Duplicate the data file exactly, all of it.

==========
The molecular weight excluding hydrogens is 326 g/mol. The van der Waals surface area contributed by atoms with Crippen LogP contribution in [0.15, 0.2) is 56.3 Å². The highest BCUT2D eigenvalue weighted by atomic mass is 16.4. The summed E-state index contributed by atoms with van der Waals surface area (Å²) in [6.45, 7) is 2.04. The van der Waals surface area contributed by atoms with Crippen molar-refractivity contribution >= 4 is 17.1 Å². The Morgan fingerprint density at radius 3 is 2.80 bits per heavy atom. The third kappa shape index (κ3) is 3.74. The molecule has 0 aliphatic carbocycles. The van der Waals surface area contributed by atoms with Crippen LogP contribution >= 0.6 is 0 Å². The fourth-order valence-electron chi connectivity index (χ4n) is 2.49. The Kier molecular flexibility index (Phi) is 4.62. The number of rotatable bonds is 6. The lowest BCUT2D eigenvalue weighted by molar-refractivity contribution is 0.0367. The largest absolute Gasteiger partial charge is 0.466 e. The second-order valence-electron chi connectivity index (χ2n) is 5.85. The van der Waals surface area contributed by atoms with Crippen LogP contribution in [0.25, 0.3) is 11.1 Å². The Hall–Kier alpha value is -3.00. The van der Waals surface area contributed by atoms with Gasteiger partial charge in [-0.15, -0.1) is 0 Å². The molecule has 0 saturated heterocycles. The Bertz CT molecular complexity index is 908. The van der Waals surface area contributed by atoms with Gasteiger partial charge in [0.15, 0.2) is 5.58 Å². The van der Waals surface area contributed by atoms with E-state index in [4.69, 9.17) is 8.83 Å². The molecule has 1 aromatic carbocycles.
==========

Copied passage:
The molecular weight excluding hydrogens is 326 g/mol. The van der Waals surface area contributed by atoms with Crippen LogP contribution in [0.15, 0.2) is 56.3 Å². The highest BCUT2D eigenvalue weighted by atomic mass is 16.4. The summed E-state index contributed by atoms with van der Waals surface area (Å²) in [6.45, 7) is 2.04. The van der Waals surface area contributed by atoms with Crippen molar-refractivity contribution >= 4 is 17.1 Å². The Morgan fingerprint density at radius 3 is 2.80 bits per heavy atom. The third kappa shape index (κ3) is 3.74. The molecule has 0 aliphatic carbocycles. The van der Waals surface area contributed by atoms with Crippen LogP contribution >= 0.6 is 0 Å². The fourth-order valence-electron chi connectivity index (χ4n) is 2.49. The Kier molecular flexibility index (Phi) is 4.62. The number of rotatable bonds is 6. The lowest BCUT2D eigenvalue weighted by molar-refractivity contribution is 0.0367. The largest absolute Gasteiger partial charge is 0.466 e. The second-order valence-electron chi connectivity index (χ2n) is 5.85. The van der Waals surface area contributed by atoms with Crippen LogP contribution in [0.25, 0.3) is 11.1 Å². The Hall–Kier alpha value is -3.00. The van der Waals surface area contributed by atoms with Gasteiger partial charge in [-0.15, -0.1) is 0 Å². The molecule has 0 saturated heterocycles. The Bertz CT molecular complexity index is 908. The van der Waals surface area contributed by atoms with Gasteiger partial charge in [0.15, 0.2) is 5.58 Å². The van der Waals surface area contributed by atoms with E-state index in [4.69, 9.17) is 8.83 Å². The molecule has 1 aromatic carbocycles.